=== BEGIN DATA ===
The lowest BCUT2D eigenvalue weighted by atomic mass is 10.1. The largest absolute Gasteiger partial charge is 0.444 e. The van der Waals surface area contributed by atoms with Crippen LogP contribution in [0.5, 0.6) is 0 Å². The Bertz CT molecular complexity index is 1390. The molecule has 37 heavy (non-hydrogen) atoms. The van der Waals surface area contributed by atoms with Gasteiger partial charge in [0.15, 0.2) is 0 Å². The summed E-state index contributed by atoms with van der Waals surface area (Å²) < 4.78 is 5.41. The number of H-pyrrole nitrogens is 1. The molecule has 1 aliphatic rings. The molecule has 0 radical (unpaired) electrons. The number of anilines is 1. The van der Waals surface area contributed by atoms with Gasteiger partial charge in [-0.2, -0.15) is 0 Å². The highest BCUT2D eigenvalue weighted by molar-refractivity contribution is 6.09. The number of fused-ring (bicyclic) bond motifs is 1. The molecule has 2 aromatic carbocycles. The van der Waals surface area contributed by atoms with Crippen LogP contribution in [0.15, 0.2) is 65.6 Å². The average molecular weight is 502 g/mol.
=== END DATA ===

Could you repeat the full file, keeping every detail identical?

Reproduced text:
The lowest BCUT2D eigenvalue weighted by atomic mass is 10.1. The largest absolute Gasteiger partial charge is 0.444 e. The van der Waals surface area contributed by atoms with Crippen LogP contribution in [0.5, 0.6) is 0 Å². The Bertz CT molecular complexity index is 1390. The molecule has 37 heavy (non-hydrogen) atoms. The van der Waals surface area contributed by atoms with Gasteiger partial charge in [0.15, 0.2) is 0 Å². The summed E-state index contributed by atoms with van der Waals surface area (Å²) < 4.78 is 5.41. The number of H-pyrrole nitrogens is 1. The molecule has 1 aliphatic rings. The molecule has 0 radical (unpaired) electrons. The number of anilines is 1. The van der Waals surface area contributed by atoms with Gasteiger partial charge in [-0.2, -0.15) is 0 Å². The highest BCUT2D eigenvalue weighted by molar-refractivity contribution is 6.09. The number of fused-ring (bicyclic) bond motifs is 1. The molecule has 2 aromatic carbocycles. The van der Waals surface area contributed by atoms with Crippen LogP contribution in [0.15, 0.2) is 65.6 Å². The average molecular weight is 502 g/mol.